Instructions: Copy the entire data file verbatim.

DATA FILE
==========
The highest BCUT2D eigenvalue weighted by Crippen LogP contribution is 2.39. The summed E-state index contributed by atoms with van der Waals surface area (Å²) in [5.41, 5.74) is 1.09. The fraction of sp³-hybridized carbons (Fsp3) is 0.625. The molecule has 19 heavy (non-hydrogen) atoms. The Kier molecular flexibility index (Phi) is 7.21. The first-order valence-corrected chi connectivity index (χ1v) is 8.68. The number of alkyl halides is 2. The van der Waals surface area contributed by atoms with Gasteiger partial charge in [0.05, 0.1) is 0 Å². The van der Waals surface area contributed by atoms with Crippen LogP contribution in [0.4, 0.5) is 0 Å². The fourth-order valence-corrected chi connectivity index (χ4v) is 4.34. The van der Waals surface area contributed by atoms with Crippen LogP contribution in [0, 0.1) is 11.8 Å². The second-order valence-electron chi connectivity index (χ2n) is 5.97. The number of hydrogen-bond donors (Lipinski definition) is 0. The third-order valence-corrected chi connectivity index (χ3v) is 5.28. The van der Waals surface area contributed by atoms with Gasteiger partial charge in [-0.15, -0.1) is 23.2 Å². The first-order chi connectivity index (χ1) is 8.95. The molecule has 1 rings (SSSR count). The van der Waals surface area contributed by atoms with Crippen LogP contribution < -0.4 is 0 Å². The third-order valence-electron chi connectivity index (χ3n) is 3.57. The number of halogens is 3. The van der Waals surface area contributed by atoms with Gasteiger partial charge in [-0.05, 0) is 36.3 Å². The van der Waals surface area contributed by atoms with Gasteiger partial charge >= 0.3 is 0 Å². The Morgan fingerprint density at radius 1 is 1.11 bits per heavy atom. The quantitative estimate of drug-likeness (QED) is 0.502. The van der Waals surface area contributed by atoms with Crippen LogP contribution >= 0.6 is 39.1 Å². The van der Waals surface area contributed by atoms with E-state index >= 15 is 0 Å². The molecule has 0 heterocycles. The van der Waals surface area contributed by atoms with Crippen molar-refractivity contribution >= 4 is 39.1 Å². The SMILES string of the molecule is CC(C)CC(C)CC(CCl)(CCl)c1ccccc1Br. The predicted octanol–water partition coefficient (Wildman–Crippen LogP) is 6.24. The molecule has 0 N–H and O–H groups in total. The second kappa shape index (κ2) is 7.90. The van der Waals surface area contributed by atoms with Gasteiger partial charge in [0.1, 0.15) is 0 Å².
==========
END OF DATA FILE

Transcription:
The highest BCUT2D eigenvalue weighted by Crippen LogP contribution is 2.39. The summed E-state index contributed by atoms with van der Waals surface area (Å²) in [5.41, 5.74) is 1.09. The fraction of sp³-hybridized carbons (Fsp3) is 0.625. The molecule has 19 heavy (non-hydrogen) atoms. The Kier molecular flexibility index (Phi) is 7.21. The first-order valence-corrected chi connectivity index (χ1v) is 8.68. The number of alkyl halides is 2. The van der Waals surface area contributed by atoms with Gasteiger partial charge in [0.05, 0.1) is 0 Å². The van der Waals surface area contributed by atoms with Crippen LogP contribution in [0.4, 0.5) is 0 Å². The fourth-order valence-corrected chi connectivity index (χ4v) is 4.34. The van der Waals surface area contributed by atoms with Crippen LogP contribution in [0, 0.1) is 11.8 Å². The second-order valence-electron chi connectivity index (χ2n) is 5.97. The number of hydrogen-bond donors (Lipinski definition) is 0. The third-order valence-corrected chi connectivity index (χ3v) is 5.28. The van der Waals surface area contributed by atoms with Gasteiger partial charge in [-0.15, -0.1) is 23.2 Å². The first-order chi connectivity index (χ1) is 8.95. The molecule has 1 rings (SSSR count). The van der Waals surface area contributed by atoms with Crippen LogP contribution < -0.4 is 0 Å². The third-order valence-electron chi connectivity index (χ3n) is 3.57. The number of halogens is 3. The van der Waals surface area contributed by atoms with Gasteiger partial charge in [-0.05, 0) is 36.3 Å². The van der Waals surface area contributed by atoms with Gasteiger partial charge >= 0.3 is 0 Å². The Morgan fingerprint density at radius 1 is 1.11 bits per heavy atom. The quantitative estimate of drug-likeness (QED) is 0.502. The van der Waals surface area contributed by atoms with Crippen LogP contribution >= 0.6 is 39.1 Å². The van der Waals surface area contributed by atoms with E-state index >= 15 is 0 Å². The molecule has 0 heterocycles. The van der Waals surface area contributed by atoms with Crippen molar-refractivity contribution >= 4 is 39.1 Å². The SMILES string of the molecule is CC(C)CC(C)CC(CCl)(CCl)c1ccccc1Br. The predicted octanol–water partition coefficient (Wildman–Crippen LogP) is 6.24. The molecule has 0 N–H and O–H groups in total. The second kappa shape index (κ2) is 7.90. The van der Waals surface area contributed by atoms with Gasteiger partial charge in [0.1, 0.15) is 0 Å².